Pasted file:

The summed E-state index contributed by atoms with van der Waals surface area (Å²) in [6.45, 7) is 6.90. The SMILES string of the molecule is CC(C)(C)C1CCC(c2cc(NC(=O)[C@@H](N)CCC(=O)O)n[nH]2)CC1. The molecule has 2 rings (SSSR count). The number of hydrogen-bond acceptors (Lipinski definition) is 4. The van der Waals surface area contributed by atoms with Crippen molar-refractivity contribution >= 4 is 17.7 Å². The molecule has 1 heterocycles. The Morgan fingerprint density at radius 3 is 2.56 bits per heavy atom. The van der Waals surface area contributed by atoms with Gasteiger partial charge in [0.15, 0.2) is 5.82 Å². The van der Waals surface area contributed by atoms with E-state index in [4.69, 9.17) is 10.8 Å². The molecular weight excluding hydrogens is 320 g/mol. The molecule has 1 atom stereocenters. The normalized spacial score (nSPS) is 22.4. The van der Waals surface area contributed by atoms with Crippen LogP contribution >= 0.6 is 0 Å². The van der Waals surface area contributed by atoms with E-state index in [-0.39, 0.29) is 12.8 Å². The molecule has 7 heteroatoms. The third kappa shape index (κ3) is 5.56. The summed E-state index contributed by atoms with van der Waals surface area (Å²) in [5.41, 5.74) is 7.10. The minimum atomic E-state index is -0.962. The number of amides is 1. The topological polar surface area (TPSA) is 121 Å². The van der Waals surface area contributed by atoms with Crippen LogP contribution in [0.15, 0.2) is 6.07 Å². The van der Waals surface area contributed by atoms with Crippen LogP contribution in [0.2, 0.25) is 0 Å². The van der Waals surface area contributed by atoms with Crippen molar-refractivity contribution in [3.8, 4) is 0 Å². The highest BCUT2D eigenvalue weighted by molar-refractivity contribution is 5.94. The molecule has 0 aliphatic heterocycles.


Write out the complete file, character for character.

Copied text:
The summed E-state index contributed by atoms with van der Waals surface area (Å²) in [6.45, 7) is 6.90. The SMILES string of the molecule is CC(C)(C)C1CCC(c2cc(NC(=O)[C@@H](N)CCC(=O)O)n[nH]2)CC1. The molecule has 2 rings (SSSR count). The number of hydrogen-bond acceptors (Lipinski definition) is 4. The van der Waals surface area contributed by atoms with Crippen molar-refractivity contribution >= 4 is 17.7 Å². The molecule has 1 heterocycles. The Morgan fingerprint density at radius 3 is 2.56 bits per heavy atom. The van der Waals surface area contributed by atoms with Gasteiger partial charge in [0.15, 0.2) is 5.82 Å². The van der Waals surface area contributed by atoms with E-state index in [4.69, 9.17) is 10.8 Å². The molecular weight excluding hydrogens is 320 g/mol. The molecule has 1 atom stereocenters. The normalized spacial score (nSPS) is 22.4. The van der Waals surface area contributed by atoms with Crippen LogP contribution >= 0.6 is 0 Å². The van der Waals surface area contributed by atoms with E-state index in [-0.39, 0.29) is 12.8 Å². The molecule has 7 heteroatoms. The third kappa shape index (κ3) is 5.56. The summed E-state index contributed by atoms with van der Waals surface area (Å²) in [5.41, 5.74) is 7.10. The minimum atomic E-state index is -0.962. The number of amides is 1. The topological polar surface area (TPSA) is 121 Å². The van der Waals surface area contributed by atoms with Crippen LogP contribution in [0.15, 0.2) is 6.07 Å². The van der Waals surface area contributed by atoms with Crippen LogP contribution in [0.2, 0.25) is 0 Å². The van der Waals surface area contributed by atoms with Crippen molar-refractivity contribution in [3.8, 4) is 0 Å². The highest BCUT2D eigenvalue weighted by molar-refractivity contribution is 5.94. The molecule has 0 aliphatic heterocycles.